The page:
County Supervisors Vote to Prepare Final Draft Of New General Plan
Thursday, April 14, 2011
San Diego County Supervisor Bill Horn failed in a bid to weaken the land use regulations in the County’s new general plan. The plan is the blueprint for growth outside San Diego’s cities over the next 40 years.
After more than a decade of public hearings, the supervisors are expected to vote in August on the plan, which will determine where housing can be built for another 200,000 people expected to live in the unincorporated areas by 2050. It permits future growth closer to existing urban areas, and restricts development in outlying rural areas.
In the past, restricting development in the backcountry was supported primarily by environmentalists. Now, new state laws that require counties to reduce greenhouse gas emissions have added weight to policies that limit sprawl.
San Diego County is also faced with requirements to build new fire stations it cannot afford, if there is major development in outlying areas. Limited groundwater also restricts where new houses can be built.
Bill Horn represents unincorporated areas near Interstate-15 north of Escondido, where developers have their eye on farm land and open space. Horn proposed changes that would give the board more wiggle room to approve projects that don’t fit the new plan.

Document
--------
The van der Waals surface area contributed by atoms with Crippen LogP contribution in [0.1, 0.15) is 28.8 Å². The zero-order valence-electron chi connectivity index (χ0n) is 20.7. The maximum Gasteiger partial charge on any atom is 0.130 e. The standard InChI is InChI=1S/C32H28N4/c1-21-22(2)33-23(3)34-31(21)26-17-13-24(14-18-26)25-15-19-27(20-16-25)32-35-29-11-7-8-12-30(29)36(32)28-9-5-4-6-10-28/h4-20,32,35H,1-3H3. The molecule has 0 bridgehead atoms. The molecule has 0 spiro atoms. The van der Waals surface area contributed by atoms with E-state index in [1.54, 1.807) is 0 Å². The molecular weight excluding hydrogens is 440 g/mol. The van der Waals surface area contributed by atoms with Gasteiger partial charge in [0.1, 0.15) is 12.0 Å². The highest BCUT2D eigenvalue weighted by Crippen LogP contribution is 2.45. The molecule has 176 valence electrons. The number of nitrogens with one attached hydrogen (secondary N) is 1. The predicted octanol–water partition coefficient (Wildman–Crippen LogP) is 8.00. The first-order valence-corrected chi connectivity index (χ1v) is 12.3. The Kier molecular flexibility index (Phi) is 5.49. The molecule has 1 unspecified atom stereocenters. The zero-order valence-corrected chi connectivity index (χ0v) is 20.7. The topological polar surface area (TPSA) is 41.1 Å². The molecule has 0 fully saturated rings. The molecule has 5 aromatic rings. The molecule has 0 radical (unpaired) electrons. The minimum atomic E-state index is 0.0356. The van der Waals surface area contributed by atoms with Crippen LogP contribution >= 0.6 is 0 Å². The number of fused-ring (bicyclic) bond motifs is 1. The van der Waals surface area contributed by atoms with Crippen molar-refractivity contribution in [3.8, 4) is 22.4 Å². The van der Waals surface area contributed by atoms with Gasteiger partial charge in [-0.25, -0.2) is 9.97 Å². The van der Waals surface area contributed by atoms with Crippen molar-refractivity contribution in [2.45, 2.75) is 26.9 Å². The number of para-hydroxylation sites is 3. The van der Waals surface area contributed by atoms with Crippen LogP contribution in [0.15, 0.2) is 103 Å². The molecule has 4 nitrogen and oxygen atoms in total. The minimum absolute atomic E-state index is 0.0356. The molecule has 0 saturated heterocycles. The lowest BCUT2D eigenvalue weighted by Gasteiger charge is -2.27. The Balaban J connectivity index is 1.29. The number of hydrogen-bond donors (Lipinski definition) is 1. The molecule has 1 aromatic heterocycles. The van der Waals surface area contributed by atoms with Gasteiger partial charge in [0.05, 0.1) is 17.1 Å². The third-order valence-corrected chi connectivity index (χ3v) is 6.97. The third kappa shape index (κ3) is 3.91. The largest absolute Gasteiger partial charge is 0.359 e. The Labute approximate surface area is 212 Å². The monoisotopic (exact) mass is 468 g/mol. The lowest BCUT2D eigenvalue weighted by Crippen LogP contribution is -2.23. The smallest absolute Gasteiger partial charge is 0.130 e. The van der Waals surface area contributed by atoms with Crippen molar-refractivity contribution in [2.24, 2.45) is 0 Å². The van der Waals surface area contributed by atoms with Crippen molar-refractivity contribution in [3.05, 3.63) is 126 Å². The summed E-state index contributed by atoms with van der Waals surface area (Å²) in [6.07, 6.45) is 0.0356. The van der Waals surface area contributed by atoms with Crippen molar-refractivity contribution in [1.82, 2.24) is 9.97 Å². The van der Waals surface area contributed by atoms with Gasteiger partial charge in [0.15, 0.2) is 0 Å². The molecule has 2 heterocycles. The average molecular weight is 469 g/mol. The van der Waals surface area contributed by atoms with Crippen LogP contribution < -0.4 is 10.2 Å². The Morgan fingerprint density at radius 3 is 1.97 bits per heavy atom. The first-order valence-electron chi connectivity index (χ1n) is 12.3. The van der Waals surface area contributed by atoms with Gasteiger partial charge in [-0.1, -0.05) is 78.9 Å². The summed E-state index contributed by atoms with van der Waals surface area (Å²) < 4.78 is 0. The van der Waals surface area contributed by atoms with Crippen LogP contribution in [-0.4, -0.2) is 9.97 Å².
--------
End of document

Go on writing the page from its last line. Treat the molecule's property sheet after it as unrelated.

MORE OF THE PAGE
But Supervisor Diane Jacob, who represents rural East County, said developers don’t want more uncertainty.
“What I’ve heard over and over is they want certainty in the process,” she said. “If we put words in like, ‘maybe,’ ‘if you want to,’ ‘possibly,’ there’s no 'certainty' in our process and no one can rely on anything in the general plan.”
The plan increases land use density on about 10 percent of parcels, and decreases permitted development on about 20 percent of properties. Zoning on 70 percent of the parcels remains unchanged.
More than 200 property owners -- that’s about 1 percent of all those who own land in the unincorporated areas -- asked for changes to the new zoning regulations that will affect their property.
The Board of Supervisors approved dozens of minor last minute changes to the land use plan, in preparation for a final vote -- possibly in August.
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